In the introductory discussion of ‘political catalysts’, politics was described as a ‘process’ by which some form of ‘governance’ is imposed, not necessarily by democratic means, such that its scope can also encompass autocratic and authoritarian governance. As such, the word 'governance' does not necessarily imply ‘by the people’ plus it may also be highlighted that when the nature of political governance is aligned to an ideology, possibly rooted in philosophy, economics or religion, it may not necessarily prioritise governance ‘for the people’.
Reference might also be made to an earlier discussion of political evolution that may provide some further historic background to this ‘brave new worlds’ discussion, where the different ‘styles’ of governance were considered in terms of three fundamental functions.
- Executive: Drafts both policy and laws and administers the legislative and judiciary processes.
- Legislative: Develops, debates and approves both policy and laws as prioritised by the executive.
- Judiciary: Implements the details of the laws and passes judgement.
In practice, the independence of each of these functions can differ considerably depending on the ‘style’ of governance, i.e. autocratic or democratic. However, while we may have an idealised preference, such that most might assume autocratic governance is not a ‘good thing’ , such governance can sometimes be effective and possibly even necessary. For democracy based on an ill-informed majority subject to manipulation by fake news with its own agenda is not necessarily a ‘good thing’ either.
Note: While we might wish to separate genuine political governance ‘by the people, for the people’ from the imposition of autocratic or military power, history is littered with the failure of possibly well-meaning, but weak democracies. Equally, we may have to recognise that many elected democracies may only have the support of a minority within the total population, which is often the product of an electoral system that only offers one or two alternatives at best.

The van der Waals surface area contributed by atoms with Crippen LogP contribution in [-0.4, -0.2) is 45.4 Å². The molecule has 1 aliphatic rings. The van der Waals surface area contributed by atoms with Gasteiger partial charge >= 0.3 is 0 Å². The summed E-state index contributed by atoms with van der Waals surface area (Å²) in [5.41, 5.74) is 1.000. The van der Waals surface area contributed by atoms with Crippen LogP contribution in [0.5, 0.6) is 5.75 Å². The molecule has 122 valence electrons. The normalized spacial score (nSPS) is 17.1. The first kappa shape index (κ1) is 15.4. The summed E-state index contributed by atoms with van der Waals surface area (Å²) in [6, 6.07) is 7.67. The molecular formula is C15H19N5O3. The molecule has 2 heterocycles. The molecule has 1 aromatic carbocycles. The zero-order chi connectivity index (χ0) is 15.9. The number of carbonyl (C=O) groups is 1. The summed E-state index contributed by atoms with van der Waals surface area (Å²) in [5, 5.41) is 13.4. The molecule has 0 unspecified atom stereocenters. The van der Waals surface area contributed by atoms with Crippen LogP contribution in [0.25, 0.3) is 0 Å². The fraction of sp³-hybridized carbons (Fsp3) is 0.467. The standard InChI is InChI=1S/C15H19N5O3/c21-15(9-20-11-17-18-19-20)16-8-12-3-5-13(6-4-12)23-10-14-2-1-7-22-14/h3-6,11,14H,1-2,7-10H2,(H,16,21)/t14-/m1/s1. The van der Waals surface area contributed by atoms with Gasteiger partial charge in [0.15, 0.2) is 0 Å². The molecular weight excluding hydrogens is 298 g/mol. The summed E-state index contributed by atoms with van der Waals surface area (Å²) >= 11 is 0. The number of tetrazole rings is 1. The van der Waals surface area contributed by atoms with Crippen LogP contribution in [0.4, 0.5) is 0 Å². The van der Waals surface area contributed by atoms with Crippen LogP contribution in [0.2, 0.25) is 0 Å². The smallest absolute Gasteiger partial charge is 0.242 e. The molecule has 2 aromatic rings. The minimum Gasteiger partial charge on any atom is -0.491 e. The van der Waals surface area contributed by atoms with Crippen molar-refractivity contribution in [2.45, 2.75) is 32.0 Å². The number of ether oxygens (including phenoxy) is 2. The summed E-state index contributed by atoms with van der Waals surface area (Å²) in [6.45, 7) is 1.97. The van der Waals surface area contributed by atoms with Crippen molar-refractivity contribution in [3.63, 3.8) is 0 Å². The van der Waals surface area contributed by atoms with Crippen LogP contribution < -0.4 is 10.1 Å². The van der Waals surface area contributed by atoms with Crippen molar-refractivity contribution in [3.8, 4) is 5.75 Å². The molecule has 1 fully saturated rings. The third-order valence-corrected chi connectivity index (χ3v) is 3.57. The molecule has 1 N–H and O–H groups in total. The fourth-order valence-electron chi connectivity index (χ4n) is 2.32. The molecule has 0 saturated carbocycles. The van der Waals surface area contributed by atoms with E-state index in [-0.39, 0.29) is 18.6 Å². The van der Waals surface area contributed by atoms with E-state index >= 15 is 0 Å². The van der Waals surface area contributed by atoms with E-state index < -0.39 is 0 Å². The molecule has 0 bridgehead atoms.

Within the scope of the extremes being outlined in terms of autocratic and democratic governance, it may still be argued that autocratic governance may be more susceptible to the adage that ‘power corrupts and absolute power corrupts absolutely’. Of course, it would be naïve to assume that democracy is immune to corruption, although it possibly offers more opportunity to seek redress if the judiciary is actually an independent function of the state. In the light of such caveats, we possibly should not be too surprised that the political process often turns out to be compromised, subject to political machinations, which simply fails to deliver many of the long-term solutions that society now needs. This said, public opinion also plays its role in this state of affairs, especially in democracies, when the government concludes that even the ‘right decision’ would be too unpopular with the general population to be pursued.
Note: It would appear that any discussion of political evolution has to begin anchored to the systems that exist today. In this respect, autocratic governance may have the power to ignore the wishes of the majority, but in so doing may act in its own self-interests or as demanded by some underlying ideology. Of course, democratic governance may also act in its own self-interest, such that it becomes preoccupied with maintaining the support of the electorate and, as a consequence, can become paralysed when it comes to taking necessary, but unpopular, decisions.
It is recognised that this opening description will appear to be a somewhat negative opinion of politics, although it may well be one that many now hold. However, while the history of politics might be framed in terms of a battle between autocratic and democratic governance, the future of politics may become a battle between global or national governance. For it seems that future political, economic and technological change may only widen the divisions between the winners and losers, where the winners will support the benefits brought about by the globalist agenda, while the losers may seek the protection of a nationalist agenda. The pros and cons of these positions might then be fought out in an ongoing war of words.